(This one’s a little long, but it’s hard to describe a 26 mile race in one paragraph.)
The start to the race had a few hiccups, such as getting lost on the way to the parking garage in the Back Bay (remember it has been ten+ years since I lived in Boston and I couldn’t remember every exact route, including the correct way to get on the Mass Pike from Storrow Drive). When we finally did park our car, we had about a mile to walk to the Boston Commons, where we caught our bus to Hopkinton. This meant no time for coffee, only a minor glitch in the grand scheme of things. Though we made it to the buses on time, Jodi and I were indeed among the last to leave downtown Boston for the Burbs.
After arriving in Hopkinton about an hour later, we both needed to go to the bathroom. The lines were longer than imaginable, and though I joked about it taking us till the start-time to earn our turn at the port-o-john, this is indeed what happened. It was well after 10 as we raced over to the buses to drop off our bags. Then we had about another ½ mile walk to the start (Did I mention how cold and windy it was? We were freezing and wearing giant garbage bags over our clothes to stay warm).
When we arrived at Rt. 135 where the runners lined up, we looked up to see there was just over one minute until the race started. And we had not even arrived at our corral yet. When we did sneak in, the race officially began (though we probably stood in line 15 minutes before we crossed the start line).
I ran Boston twice in the nineties – 1996 and 1998 – by raising money for the Dana Farber Cancer Institute, and I didn’t remember there being as many participants as there was this year. I believe there were 25,000 participants in total. That’s a lot of folks for a narrow road through Hopkinton and Ashland. The first few miles were largely spent weaving in and out of people, trying not to get stuck behind someone too slow, but also trying to avoid a crash (which almost happened to me twice later in the race).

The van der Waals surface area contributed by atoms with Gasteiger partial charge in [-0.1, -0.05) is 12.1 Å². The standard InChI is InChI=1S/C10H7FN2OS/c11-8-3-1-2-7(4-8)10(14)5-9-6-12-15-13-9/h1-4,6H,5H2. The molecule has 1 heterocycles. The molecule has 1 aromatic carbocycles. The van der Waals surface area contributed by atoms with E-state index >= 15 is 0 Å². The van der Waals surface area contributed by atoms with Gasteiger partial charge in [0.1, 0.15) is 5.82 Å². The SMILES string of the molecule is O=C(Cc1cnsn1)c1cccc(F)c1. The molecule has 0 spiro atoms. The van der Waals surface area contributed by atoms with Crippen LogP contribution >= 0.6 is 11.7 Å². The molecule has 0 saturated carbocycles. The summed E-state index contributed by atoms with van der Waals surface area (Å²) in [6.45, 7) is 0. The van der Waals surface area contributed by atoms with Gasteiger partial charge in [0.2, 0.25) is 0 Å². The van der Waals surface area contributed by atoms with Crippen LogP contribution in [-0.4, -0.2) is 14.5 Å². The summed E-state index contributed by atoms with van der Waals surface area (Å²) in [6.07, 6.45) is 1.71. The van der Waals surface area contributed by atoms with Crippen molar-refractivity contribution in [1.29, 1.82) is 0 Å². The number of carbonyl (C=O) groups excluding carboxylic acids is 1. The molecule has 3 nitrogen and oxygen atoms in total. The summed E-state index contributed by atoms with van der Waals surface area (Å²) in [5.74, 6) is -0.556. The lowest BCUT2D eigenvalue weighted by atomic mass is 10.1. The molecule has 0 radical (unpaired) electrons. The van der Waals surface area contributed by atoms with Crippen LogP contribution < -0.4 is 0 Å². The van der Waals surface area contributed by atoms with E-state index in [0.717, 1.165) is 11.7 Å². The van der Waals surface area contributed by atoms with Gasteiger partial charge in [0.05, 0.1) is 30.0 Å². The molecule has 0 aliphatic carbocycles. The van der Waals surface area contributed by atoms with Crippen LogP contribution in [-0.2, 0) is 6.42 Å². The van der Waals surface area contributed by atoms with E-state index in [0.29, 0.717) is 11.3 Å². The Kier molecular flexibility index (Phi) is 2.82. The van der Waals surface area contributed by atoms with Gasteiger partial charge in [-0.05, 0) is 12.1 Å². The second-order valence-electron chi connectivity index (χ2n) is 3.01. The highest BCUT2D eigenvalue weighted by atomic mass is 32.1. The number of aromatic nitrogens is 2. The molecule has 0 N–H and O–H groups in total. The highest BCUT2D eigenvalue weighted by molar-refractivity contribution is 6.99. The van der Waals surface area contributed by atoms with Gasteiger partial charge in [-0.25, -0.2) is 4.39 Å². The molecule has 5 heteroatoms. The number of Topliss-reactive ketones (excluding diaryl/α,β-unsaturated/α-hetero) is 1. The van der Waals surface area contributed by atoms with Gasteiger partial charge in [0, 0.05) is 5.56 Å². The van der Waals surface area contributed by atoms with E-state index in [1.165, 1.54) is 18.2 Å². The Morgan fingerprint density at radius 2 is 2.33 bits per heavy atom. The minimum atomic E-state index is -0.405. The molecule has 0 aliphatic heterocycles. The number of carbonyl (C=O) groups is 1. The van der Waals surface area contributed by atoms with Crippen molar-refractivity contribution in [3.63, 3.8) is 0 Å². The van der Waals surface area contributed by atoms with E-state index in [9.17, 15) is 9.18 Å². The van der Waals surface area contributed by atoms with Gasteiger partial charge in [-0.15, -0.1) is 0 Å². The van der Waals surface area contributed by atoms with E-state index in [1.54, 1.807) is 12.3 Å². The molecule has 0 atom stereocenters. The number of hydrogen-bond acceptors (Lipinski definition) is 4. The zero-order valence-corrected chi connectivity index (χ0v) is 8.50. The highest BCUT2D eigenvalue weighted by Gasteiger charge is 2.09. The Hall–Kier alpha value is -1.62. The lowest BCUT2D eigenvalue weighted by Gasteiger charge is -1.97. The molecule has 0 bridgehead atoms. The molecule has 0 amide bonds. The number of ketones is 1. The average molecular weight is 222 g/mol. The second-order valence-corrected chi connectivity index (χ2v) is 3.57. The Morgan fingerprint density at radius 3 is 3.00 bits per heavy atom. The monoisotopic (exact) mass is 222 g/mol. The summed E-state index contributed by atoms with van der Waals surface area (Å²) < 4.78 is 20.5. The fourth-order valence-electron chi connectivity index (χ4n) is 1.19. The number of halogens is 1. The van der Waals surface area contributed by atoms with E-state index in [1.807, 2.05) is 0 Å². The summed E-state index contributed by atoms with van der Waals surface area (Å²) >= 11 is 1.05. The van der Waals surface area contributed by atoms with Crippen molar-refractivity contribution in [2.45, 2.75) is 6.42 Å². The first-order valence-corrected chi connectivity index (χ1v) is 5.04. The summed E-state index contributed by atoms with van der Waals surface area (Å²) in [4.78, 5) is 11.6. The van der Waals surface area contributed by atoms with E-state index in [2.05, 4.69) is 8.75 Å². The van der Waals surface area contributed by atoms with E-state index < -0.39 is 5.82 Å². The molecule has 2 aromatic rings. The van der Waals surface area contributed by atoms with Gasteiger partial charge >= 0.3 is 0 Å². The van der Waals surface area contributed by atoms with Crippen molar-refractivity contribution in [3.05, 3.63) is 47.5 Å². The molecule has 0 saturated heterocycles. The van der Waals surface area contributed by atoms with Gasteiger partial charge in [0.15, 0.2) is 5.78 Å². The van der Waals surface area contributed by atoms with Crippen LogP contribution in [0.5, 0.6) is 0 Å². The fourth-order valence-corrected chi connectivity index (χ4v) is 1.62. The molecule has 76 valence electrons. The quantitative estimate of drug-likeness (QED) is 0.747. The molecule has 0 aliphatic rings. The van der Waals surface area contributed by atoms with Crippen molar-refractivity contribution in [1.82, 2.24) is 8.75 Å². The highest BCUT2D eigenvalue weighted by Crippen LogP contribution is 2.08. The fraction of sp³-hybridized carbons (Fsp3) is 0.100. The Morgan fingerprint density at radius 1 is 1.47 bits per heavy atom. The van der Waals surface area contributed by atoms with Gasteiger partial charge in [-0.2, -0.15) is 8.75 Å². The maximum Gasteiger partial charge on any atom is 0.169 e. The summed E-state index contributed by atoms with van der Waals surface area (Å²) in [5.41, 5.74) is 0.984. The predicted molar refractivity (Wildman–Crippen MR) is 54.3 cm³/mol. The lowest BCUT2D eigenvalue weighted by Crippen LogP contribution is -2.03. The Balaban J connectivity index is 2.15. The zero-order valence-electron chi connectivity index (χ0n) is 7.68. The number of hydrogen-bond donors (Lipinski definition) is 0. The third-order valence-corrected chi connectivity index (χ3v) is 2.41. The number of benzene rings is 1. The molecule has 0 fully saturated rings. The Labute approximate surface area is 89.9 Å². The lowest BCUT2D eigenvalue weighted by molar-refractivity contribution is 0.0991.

But back to the cold and wind. A photographer had warned me Friday at the expo that a head wind was predicted on race day. And for those of you not familiar with the Boston marathon course, a head wind is a bad thing because the course runs West-East for the entire 26-mile distance. So yep! The prediction came true and the winds were estimated at 10-20 mph gusts during the entire race. But I’m not complaining too much because the rain held out till after we were finished. And for that I am very thankful!
The first 6 miles was predominantly downhill, so I had decided to stick an 8:30 pace to take advantage of it, despite the thick crowds (my goal was an average 8:45 pace). My strategy was to speed up a bit on the downhills, slow down for the uphills, and walk a bit more than usual – all in order to maximize how much oxygen I would intake. I think the strategy worked, as it was the first time I didn’t hit a wall at mile 20. But more on that later.
It was all very strange not to remember the race course and scenery much at all, as I could scarcely remember what town would come next on the route. It certainly gets prettier and prettier as you get closer to Boston. And it’s fun when you see a man on the side of the road with a chalk board telling runners the score of the Red Sox game which was taking place during the marathon.
One real drag (other than losing Jodi at mile 6) was that somewhere around mile 8 or 9, I accidentally turned my Garmin watch off. I happened to notice it wasn’t running, but I didn’t know how long it had been off. And I also didn’t take note (when it actually was working) of the time differential between the race clock and my watch. The net of all this is that I had NO idea what my time was. Not till after I called my husband after the race to see how I did.
I also couldn’t seem to add the minutes and seconds at each mile to monitor my pace. Apparently, my brain turned off and I was not able to add numbers. Not to mention, around mile 10, I started to glance at my Garmin to see what pace I was running at that moment. I remember looking down and seeing 10.5 and thinking, “Wow, I really slowed down after the first 10K. But that’s ok. I’ll run what I can and if it’s 10:00 miles, then so be it. At least I qualified to get here.”